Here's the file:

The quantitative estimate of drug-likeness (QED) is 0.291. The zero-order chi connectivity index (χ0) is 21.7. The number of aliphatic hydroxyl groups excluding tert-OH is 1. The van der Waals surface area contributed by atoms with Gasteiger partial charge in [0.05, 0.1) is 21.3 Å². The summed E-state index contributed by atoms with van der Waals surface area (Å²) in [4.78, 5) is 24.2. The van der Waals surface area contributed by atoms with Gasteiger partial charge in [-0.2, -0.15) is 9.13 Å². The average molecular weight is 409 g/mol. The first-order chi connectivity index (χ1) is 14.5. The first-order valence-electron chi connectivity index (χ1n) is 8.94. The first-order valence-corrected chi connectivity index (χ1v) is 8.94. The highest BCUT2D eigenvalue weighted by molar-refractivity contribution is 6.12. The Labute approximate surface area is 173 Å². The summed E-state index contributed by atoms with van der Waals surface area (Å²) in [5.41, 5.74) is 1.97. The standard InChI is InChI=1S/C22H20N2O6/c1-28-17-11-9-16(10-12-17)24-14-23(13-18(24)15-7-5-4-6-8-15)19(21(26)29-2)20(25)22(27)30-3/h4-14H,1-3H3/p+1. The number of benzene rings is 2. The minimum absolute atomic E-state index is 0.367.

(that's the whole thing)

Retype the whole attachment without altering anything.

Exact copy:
The quantitative estimate of drug-likeness (QED) is 0.291. The zero-order chi connectivity index (χ0) is 21.7. The number of aliphatic hydroxyl groups excluding tert-OH is 1. The van der Waals surface area contributed by atoms with Gasteiger partial charge in [0.05, 0.1) is 21.3 Å². The summed E-state index contributed by atoms with van der Waals surface area (Å²) in [4.78, 5) is 24.2. The van der Waals surface area contributed by atoms with Gasteiger partial charge in [-0.2, -0.15) is 9.13 Å². The average molecular weight is 409 g/mol. The first-order chi connectivity index (χ1) is 14.5. The first-order valence-electron chi connectivity index (χ1n) is 8.94. The first-order valence-corrected chi connectivity index (χ1v) is 8.94. The highest BCUT2D eigenvalue weighted by molar-refractivity contribution is 6.12. The Labute approximate surface area is 173 Å². The summed E-state index contributed by atoms with van der Waals surface area (Å²) in [5.41, 5.74) is 1.97. The standard InChI is InChI=1S/C22H20N2O6/c1-28-17-11-9-16(10-12-17)24-14-23(13-18(24)15-7-5-4-6-8-15)19(21(26)29-2)20(25)22(27)30-3/h4-14H,1-3H3/p+1. The number of benzene rings is 2. The minimum absolute atomic E-state index is 0.367.